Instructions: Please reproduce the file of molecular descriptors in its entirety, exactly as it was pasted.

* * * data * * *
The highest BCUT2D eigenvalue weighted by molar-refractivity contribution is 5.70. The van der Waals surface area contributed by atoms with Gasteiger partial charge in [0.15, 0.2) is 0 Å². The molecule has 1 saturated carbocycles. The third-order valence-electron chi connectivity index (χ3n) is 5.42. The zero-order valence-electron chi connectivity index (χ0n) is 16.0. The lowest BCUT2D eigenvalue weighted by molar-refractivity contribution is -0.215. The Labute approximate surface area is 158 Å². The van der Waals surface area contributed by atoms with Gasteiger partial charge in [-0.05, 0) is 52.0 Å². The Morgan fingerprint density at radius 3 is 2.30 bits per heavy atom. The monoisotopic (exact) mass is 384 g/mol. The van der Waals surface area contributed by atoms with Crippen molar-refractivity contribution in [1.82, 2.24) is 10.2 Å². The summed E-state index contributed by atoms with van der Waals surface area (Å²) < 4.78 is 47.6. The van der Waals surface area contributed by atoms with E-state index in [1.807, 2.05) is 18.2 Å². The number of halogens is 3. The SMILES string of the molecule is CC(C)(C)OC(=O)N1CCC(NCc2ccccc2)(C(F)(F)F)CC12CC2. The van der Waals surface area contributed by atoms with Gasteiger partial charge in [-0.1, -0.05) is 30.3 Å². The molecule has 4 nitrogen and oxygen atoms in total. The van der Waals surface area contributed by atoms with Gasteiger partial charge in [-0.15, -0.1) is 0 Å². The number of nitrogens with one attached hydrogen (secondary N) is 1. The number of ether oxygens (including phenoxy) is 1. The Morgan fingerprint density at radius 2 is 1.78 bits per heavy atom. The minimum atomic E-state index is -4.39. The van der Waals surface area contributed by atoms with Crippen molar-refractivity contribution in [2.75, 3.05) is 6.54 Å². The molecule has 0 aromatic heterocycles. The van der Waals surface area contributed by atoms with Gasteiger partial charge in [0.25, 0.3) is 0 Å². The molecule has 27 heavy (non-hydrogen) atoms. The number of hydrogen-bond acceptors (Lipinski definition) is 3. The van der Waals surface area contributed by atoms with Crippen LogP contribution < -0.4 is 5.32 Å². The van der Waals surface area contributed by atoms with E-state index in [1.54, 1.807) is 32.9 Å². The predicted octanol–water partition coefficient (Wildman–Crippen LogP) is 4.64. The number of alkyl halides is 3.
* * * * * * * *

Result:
The highest BCUT2D eigenvalue weighted by molar-refractivity contribution is 5.70. The van der Waals surface area contributed by atoms with Gasteiger partial charge in [0.15, 0.2) is 0 Å². The molecule has 1 saturated carbocycles. The third-order valence-electron chi connectivity index (χ3n) is 5.42. The zero-order valence-electron chi connectivity index (χ0n) is 16.0. The lowest BCUT2D eigenvalue weighted by molar-refractivity contribution is -0.215. The Labute approximate surface area is 158 Å². The van der Waals surface area contributed by atoms with Gasteiger partial charge in [-0.05, 0) is 52.0 Å². The Morgan fingerprint density at radius 3 is 2.30 bits per heavy atom. The monoisotopic (exact) mass is 384 g/mol. The van der Waals surface area contributed by atoms with Crippen molar-refractivity contribution in [1.82, 2.24) is 10.2 Å². The summed E-state index contributed by atoms with van der Waals surface area (Å²) < 4.78 is 47.6. The van der Waals surface area contributed by atoms with E-state index in [1.807, 2.05) is 18.2 Å². The number of halogens is 3. The SMILES string of the molecule is CC(C)(C)OC(=O)N1CCC(NCc2ccccc2)(C(F)(F)F)CC12CC2. The van der Waals surface area contributed by atoms with Gasteiger partial charge in [-0.1, -0.05) is 30.3 Å². The molecule has 4 nitrogen and oxygen atoms in total. The van der Waals surface area contributed by atoms with Gasteiger partial charge in [-0.15, -0.1) is 0 Å². The number of nitrogens with one attached hydrogen (secondary N) is 1. The number of ether oxygens (including phenoxy) is 1. The Morgan fingerprint density at radius 2 is 1.78 bits per heavy atom. The minimum atomic E-state index is -4.39. The van der Waals surface area contributed by atoms with Crippen molar-refractivity contribution in [2.75, 3.05) is 6.54 Å². The molecule has 0 aromatic heterocycles. The van der Waals surface area contributed by atoms with Gasteiger partial charge in [0.25, 0.3) is 0 Å². The molecule has 27 heavy (non-hydrogen) atoms. The number of hydrogen-bond acceptors (Lipinski definition) is 3. The van der Waals surface area contributed by atoms with Crippen LogP contribution < -0.4 is 5.32 Å². The van der Waals surface area contributed by atoms with E-state index in [1.54, 1.807) is 32.9 Å². The predicted octanol–water partition coefficient (Wildman–Crippen LogP) is 4.64. The number of alkyl halides is 3.